SCELG Contributes to Climate Legislation Debates in Scotland
On 26th September 2018, SCELG Co-Director Elisa Morgera was invited to contribute to a Cross-Party Group meeting at the Scottish Parliament focusing on climate justice in relation to a new Climate Change Bill currently under consideration by the Parliament. The aim of the meeting was to raise awareness of climate justice arguments with parliamentarians advocating for a new ambitious bill from an environmental and social perspective.
Prof Morgera offered the following points:
- Although opinions on the legal strength of the Paris Agreement diverge, effectively implementing its provisions is also a matter of binding international human rights law (because of the negative implications of climate change on several human rights) and a matter of binding international biodiversity law (because of the negative implications of climate change on the variability of life on earth; and biodiversity loss, in turn, undermines the realization of basic human rights such as the right to life, health, water and food).
- Climate justice should therefore be based on relevant international obligations on biodiversity and human rights; and climate change response measures should be devised with a view to helping fulfilling also international human rights and biodiversity law, or at least not undermine them.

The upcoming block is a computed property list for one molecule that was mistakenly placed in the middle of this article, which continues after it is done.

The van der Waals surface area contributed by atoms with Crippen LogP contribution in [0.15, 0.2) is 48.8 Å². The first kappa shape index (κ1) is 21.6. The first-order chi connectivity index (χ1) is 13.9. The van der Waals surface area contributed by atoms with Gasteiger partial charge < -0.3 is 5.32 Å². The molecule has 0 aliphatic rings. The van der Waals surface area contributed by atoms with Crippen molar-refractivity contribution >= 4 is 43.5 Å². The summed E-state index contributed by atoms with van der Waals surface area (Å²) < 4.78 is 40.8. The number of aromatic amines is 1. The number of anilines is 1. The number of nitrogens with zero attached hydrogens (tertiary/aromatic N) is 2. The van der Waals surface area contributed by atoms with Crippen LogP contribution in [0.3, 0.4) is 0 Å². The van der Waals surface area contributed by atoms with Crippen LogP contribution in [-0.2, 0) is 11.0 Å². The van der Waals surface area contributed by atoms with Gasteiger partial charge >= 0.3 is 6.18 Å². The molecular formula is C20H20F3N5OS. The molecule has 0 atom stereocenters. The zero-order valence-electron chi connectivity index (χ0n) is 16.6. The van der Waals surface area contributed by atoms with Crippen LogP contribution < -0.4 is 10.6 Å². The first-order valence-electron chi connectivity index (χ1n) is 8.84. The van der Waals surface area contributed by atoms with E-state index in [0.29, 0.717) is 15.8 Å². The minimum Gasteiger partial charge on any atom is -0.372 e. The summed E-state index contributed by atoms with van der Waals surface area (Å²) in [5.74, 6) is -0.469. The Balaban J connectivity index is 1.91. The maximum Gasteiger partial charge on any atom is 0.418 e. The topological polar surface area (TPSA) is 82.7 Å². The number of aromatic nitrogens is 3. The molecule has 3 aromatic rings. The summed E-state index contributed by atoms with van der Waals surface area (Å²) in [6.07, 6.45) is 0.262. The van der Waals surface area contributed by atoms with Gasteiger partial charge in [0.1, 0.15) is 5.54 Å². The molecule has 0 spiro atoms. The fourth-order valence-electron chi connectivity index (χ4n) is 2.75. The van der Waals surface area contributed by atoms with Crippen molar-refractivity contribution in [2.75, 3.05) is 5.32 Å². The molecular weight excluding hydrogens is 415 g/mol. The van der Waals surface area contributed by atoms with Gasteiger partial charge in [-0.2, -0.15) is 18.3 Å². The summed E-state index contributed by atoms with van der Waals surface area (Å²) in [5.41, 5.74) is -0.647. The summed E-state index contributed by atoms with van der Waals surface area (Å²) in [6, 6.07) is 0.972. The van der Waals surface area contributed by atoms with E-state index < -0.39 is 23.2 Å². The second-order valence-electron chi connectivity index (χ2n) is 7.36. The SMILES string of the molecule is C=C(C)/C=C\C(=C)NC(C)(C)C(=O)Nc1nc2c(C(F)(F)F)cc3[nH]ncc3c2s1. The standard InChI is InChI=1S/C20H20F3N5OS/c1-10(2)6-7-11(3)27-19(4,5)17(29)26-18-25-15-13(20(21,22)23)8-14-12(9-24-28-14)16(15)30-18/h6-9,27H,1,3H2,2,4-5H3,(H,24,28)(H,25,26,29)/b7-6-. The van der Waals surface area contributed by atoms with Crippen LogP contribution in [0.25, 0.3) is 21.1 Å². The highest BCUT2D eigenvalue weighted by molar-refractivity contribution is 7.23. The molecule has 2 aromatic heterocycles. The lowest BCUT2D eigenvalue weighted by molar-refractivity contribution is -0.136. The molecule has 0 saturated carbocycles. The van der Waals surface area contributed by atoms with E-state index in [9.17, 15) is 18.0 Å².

- An ecosystem-based and human rights-based approach to climate change mitigation and adaptation appears as an essential feature of any just or leading effort in relation to climate change.
- 169 Parties to the Convention on Biological Diversity, including the UK, have already agreed upon, by consensus, on a series of guidelines on an ecosystem-based approach to climate change adaptation and mitigation (including in relation to disaster risk reduction) that focus on environmental impact assessments, invasive alien species, protected areas, migratory species, land and water management, as well as community-based approaches. These international guidelines can inspire climate justice and climate leadership approaches in detailed and pragmatic ways, both within Scotland and abroad (through Scottish development cooperation efforts, or the control of its investors abroad).
- Integrating international human rights and biodiversity standards into climate change initiatives (including effective regulation and monitoring of the private sector, as well as transparent, participatory and accountable decision-making processes) should , according to the 2018 UN Framework Principles on Human Rights and the Environment, be done "as expeditiously as possible" as best practice.
Prof Morgera directs the LLM in Global Environmental Law and Governance, which benefits from her research at the intersection of human rights, climate change and biodiversity under the BeneLex project.